Tonight felt like a kind of affirmation of permanence in the face of change and disorder in the world.
The Tallis Scholars, conducted by Peter Phillips, joined forces with two University of Toronto ensembles –Schola Cantorum and Theatre of Early Music—conducted by Daniel Taylor. While the repertoire ranged from the renaissance to our own century, we were listening to unaccompanied choral music, using religious texts: Magnificat, Pater noster, Ave Maria and Nunc Dimittis, all in multiple settings.
As a student of the phenomenon of musical signification especially as it applies to religious texts it was a special experience to be able to compare different approaches to the same words, across different periods, the different strategies and styles applied to the same spiritual concept and similar words.
St Paul’s Basilica at Queen & Power was packed with eager listeners, attracted no doubt by Tallis Scholars’ wonderful discography, but also perhaps aware of the new kids in town, Taylor’s two ensembles that shared the program and are now also recording for SONY.
The acoustic plus the visuals are a dream come true for musicians presenting this kind of program. Where a theatre with spoken word must be dry (less than a second reverb) and an opera house aims to have less than 2 seconds of reverberation time (say 1.5), concert halls may be around 2 seconds or more. But this was quite a bit more, perhaps in the vicinity of 4 seconds of reverberation: ideal for a different sort of music that was composed with a reverberant church in mind.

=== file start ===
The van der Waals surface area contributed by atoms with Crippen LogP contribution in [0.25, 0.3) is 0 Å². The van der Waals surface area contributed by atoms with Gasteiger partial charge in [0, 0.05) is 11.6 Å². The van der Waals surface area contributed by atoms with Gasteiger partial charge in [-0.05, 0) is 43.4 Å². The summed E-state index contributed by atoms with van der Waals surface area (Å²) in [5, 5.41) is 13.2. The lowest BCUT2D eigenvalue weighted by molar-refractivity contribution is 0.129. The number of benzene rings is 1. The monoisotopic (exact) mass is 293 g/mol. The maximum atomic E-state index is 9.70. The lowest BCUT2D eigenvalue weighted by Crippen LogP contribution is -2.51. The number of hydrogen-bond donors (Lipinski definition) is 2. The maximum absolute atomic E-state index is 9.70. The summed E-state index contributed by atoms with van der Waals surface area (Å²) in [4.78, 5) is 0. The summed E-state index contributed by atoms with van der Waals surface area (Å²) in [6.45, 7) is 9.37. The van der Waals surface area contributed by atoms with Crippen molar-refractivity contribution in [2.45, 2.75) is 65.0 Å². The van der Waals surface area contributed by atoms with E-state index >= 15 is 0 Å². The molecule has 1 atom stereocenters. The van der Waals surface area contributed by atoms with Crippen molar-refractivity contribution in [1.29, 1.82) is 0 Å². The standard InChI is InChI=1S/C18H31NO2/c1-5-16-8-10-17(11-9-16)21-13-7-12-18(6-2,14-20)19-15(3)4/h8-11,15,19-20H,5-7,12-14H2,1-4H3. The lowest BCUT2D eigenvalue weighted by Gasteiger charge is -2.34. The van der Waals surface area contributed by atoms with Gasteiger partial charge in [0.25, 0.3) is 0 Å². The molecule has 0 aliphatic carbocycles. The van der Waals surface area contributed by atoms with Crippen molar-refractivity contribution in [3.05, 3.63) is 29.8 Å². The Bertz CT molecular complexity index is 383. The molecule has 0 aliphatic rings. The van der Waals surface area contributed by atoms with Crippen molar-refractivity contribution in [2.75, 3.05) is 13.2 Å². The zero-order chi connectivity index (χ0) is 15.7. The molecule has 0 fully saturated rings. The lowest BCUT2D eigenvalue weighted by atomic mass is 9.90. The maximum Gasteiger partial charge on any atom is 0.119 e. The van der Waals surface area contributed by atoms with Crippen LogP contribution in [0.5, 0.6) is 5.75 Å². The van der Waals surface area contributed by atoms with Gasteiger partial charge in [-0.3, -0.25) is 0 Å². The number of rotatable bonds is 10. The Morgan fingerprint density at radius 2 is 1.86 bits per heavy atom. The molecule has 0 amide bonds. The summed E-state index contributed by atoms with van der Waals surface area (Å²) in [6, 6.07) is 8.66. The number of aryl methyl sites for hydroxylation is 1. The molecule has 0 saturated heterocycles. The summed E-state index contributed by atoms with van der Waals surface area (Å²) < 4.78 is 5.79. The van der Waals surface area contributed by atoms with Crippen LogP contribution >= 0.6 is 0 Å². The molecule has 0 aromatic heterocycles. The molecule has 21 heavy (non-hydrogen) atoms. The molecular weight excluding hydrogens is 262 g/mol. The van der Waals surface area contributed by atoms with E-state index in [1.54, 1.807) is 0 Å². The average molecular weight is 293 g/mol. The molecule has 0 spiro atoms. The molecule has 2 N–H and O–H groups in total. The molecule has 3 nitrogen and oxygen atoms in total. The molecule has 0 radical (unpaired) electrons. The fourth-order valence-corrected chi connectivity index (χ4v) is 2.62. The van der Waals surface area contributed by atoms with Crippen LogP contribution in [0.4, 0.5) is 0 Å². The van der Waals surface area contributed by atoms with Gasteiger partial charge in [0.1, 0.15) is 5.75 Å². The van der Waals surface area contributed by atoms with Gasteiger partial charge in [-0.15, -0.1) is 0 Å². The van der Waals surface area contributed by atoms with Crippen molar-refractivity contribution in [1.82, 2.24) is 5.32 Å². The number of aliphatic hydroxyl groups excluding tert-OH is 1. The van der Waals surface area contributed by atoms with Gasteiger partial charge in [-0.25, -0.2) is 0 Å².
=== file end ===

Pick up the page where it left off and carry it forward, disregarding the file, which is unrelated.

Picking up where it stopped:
For a few of the pieces we saw the combined forces, as in Praetorius’ Magnificat V to begin or Holst’s Ninc Dimittis to close the program. For most of the evening, though, we were listening to the Tallis Scholars, as many as ten singers, but sometimes fewer.
The thing to remember after listening to this precise sample is how different that sounded in the Basilica space where everything was super live and reverberant. I daresay this is how this music was conceived. While we’re in the midst of Lent, the music was nonetheless full of celebration, even jubilant at times.
Notice too that the singing is very direct and without excess vibrato (as you’d find in styles from later periods). The notes—especially the ones sung way up high—are totally exposed, and requiring nothing less than perfection of intonation.
I shall investigate further: through the magic of recordings.